Like most kids, when I was small, say nine or ten, if I thought about myself after age 30 or so, it was as an ancient and wise old lady who’d figured everything out and spent her time writing brilliant novels and dispensing advice to heads of state about matters of philosophy and children’s rights. I thought I’d have six or seven kids who adored me and did my bidding, and a darkly handsome husband who played piano and wore combat fatigues. I thought I’d be rich and know how to garden. My hair would be grey and I wouldn’t care, and I’d command fear and respect. So alright, this may not be every nine year old’s idea of middle-aged accomplishment, but it was, briefly, mine. Oh, and I pictured myself using a typewriter. In the garden. Who could have known I’d be banging out blog posts at six in the morning on a ten-inch tablet while stirring the porridge?
Somehow, and maybe paradoxically, I imagined that life as an adult was lived on a flat plane, that there’d be nothing left for me to learn, or worry about, or get excited about. That I’d speak in the modulated tones of the unruffled grownup who just doesn’t give a shit anymore, unless it’s about enforcing the rules. Adults were doomed to flab and poor muscle tone, they ate food that didn’t taste very good and made really boring conversation about taxes. It turns out the latter is uniformly true, but in no way reflects on anyone’s character; we all have to think about taxes but, except when we’re being audited, they don’t define our lives.
When I turned forty, all hell briefly broke loose in my psyche. I got whiplash from the double take I did in the mirror, recalling my mother’s forced march into middle age, her horror at having to cross the Rubicon. To her, entering middle age was the beginning of the end, a terrible loss of dignity, but more importantly, of hope. A product of what even back in the 50s would still have been a somewhat retrograde view of feminine destiny, a strong sense of maternal duty toward her five children, and a husband whose career benefitted to an unusual degree from a spouse who channelled her own talents towards him, she found herself at the cusp of middle age without a sense of accomplishment, or money and accolades of her own. I don’t think she’d ever read The Feminine Mystique, which is a pity because it came out while she was still young enough to change the course of her future. She was a complex woman and wedded also to notions of duty and self-sacrifice that may have come from her Methodist father (unlikely, actually, as he’d been a circus performer before the crash of ’29, and thus presumably acquainted with the notion of following one’s bliss), or perhaps just from other books that lay to hand, or maybe it was just innate.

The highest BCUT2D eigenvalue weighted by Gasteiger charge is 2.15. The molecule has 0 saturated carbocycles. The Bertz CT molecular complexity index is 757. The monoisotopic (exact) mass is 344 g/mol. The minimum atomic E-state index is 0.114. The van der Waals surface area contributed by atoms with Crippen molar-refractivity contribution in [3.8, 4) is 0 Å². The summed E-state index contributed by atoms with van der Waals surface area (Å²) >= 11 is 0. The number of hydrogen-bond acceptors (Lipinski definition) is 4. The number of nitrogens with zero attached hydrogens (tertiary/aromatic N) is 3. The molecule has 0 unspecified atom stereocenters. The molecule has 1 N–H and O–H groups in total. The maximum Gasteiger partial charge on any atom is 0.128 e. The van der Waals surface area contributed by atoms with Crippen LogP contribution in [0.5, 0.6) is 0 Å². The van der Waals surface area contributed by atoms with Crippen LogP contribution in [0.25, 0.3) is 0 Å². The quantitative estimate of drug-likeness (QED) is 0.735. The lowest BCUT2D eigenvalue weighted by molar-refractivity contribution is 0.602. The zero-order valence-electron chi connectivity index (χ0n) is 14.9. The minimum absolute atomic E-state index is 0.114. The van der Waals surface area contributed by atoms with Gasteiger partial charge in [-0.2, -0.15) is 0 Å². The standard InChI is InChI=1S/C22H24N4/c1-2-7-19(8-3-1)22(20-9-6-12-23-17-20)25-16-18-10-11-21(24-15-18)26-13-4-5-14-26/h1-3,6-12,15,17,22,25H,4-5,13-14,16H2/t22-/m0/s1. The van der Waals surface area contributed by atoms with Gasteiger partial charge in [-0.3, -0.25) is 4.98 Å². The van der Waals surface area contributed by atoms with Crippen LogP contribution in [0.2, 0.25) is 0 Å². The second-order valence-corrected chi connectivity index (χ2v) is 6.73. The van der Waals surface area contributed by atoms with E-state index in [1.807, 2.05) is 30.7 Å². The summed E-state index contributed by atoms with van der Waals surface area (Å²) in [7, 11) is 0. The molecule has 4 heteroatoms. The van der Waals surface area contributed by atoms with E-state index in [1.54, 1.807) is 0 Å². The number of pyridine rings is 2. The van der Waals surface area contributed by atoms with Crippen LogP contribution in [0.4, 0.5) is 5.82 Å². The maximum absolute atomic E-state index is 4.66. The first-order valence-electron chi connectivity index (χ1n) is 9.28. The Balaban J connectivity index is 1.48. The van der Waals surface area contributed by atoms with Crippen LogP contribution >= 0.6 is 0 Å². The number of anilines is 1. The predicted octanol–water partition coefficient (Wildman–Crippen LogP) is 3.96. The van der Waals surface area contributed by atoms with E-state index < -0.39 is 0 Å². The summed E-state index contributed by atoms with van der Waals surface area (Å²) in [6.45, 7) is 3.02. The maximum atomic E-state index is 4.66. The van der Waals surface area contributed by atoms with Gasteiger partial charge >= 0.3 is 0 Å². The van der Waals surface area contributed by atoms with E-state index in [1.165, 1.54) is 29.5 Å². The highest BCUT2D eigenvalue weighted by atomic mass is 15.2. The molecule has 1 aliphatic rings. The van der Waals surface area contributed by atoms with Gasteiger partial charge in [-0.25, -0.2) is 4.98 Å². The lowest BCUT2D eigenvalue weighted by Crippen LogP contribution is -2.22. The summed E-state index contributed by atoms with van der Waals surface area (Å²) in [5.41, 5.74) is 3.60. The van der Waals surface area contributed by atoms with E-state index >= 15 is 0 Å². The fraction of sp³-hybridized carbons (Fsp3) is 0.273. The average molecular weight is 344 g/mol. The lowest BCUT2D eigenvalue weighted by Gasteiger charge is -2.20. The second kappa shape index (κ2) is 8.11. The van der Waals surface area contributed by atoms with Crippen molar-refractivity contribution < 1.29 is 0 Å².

She was a fabulous mother, lapsing only when tensions between her and my father became unbearable, a state of affairs that really settled in with the years. At one point her therapist advised her to break crockery when she felt the rage brewing (better then breaking a certain someone’s skull, we supposed). Fortunately she only broke the lunch plates, so we still had the dinner plates to eat on. She always regained mastery over herself, and excelled in the stylish maternal art of epistolary advice. She also returned to university around this time, to her children’s pride and relief, mixed with the selfish chagrin of kids who’ve grown up with a mother who’s always been there, waiting for the school bus with a snack and all sorts of questions and comments and bustling love and purpose.
Anyway, back to my own experience of turning 40. Or should I skip ahead to the good part? This story is beginning to drag a bit, isn’t it. You’re not fooled by the jolly tone; my mother’s pain is still all too fresh for me. Got it. You’ll be glad to know that all the above was context and by way of comparison, because what I have discovered of late, the big secret my father knew and my mother actually began to grasp toward the end, was that life… doesn’t end at 40. You might think it will, you might have been preparing yourself mentally for the slow decline, or the abrupt loss of fun, of sex, of muscle tone, freedom, idealism, juice or what have you, but that’s just not what happens. You wake up one morning, on the other side of forty, and you’ve got something exciting on your agenda that day. It might be a blog post you want to write, or a job interview, or a concert in the park, or the return of your children from camp, a yoga class or even a date. A date. A new lover.
Oh, maybe I should have led with this. Desire, the great motivator. Sex, nature’s simplest tool for jumpstarting a life. Love, the element that binds us to others, and in connecting us to another soul, gives form to life and infuses work with joy and purpose. My father once told me, life is all about the work you do. He meant that a life without purposeful work was no life at all. Not being of a philosophical bent he was less interested in Socrates’s admonishment regarding the unexamined life. And as I discovered shortly after I turned 40, I am my father’s daughter too. My father’s death around that time left a giant vacuum in my life. Nature abhors a vacuum, (and life, even under the saddest of circumstances, usually wants to be lived) and quickly supplied a new source of energy. My father began his second act at my age – one that lasted over thirty years and was bursting right up to his last painful months with purpose, ambition and yes, love.
I found love. I created more of it. I am filled to overflowing with love for my children, for my lover, for all the projects I plan to do. How and when it will end I can’t say. But I do know that life most certainly does not end at 40.